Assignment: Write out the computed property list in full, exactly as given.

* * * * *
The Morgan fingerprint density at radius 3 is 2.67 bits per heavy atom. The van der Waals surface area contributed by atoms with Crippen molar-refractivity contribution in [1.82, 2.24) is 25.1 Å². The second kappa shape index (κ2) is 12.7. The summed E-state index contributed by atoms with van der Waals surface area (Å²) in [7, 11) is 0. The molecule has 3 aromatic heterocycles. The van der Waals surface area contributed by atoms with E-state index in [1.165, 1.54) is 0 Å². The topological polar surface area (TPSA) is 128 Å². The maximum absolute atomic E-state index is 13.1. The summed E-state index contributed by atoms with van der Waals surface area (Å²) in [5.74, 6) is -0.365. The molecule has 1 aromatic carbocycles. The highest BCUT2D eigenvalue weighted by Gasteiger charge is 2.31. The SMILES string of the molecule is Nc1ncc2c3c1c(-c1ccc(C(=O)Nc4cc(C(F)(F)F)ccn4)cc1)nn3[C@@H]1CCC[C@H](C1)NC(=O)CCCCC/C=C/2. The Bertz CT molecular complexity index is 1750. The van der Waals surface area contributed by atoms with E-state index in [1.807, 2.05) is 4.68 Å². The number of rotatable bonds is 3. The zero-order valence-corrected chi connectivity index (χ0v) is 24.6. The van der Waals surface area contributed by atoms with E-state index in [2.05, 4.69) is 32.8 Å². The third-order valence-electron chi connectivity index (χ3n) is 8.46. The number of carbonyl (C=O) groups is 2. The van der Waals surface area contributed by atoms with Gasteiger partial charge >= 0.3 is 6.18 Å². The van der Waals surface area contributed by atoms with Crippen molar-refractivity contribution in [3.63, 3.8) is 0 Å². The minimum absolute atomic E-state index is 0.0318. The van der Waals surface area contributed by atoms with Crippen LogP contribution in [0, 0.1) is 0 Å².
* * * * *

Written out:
The Morgan fingerprint density at radius 3 is 2.67 bits per heavy atom. The van der Waals surface area contributed by atoms with Crippen molar-refractivity contribution in [1.82, 2.24) is 25.1 Å². The second kappa shape index (κ2) is 12.7. The summed E-state index contributed by atoms with van der Waals surface area (Å²) in [7, 11) is 0. The molecule has 3 aromatic heterocycles. The van der Waals surface area contributed by atoms with E-state index in [1.165, 1.54) is 0 Å². The topological polar surface area (TPSA) is 128 Å². The maximum absolute atomic E-state index is 13.1. The summed E-state index contributed by atoms with van der Waals surface area (Å²) in [5.74, 6) is -0.365. The molecule has 1 aromatic carbocycles. The highest BCUT2D eigenvalue weighted by Gasteiger charge is 2.31. The SMILES string of the molecule is Nc1ncc2c3c1c(-c1ccc(C(=O)Nc4cc(C(F)(F)F)ccn4)cc1)nn3[C@@H]1CCC[C@H](C1)NC(=O)CCCCC/C=C/2. The Bertz CT molecular complexity index is 1750. The van der Waals surface area contributed by atoms with E-state index in [1.807, 2.05) is 4.68 Å². The number of rotatable bonds is 3. The zero-order valence-corrected chi connectivity index (χ0v) is 24.6. The van der Waals surface area contributed by atoms with E-state index in [2.05, 4.69) is 32.8 Å². The third-order valence-electron chi connectivity index (χ3n) is 8.46. The number of carbonyl (C=O) groups is 2. The van der Waals surface area contributed by atoms with Gasteiger partial charge >= 0.3 is 6.18 Å². The van der Waals surface area contributed by atoms with Crippen molar-refractivity contribution in [3.63, 3.8) is 0 Å². The minimum absolute atomic E-state index is 0.0318. The van der Waals surface area contributed by atoms with Crippen LogP contribution in [0, 0.1) is 0 Å².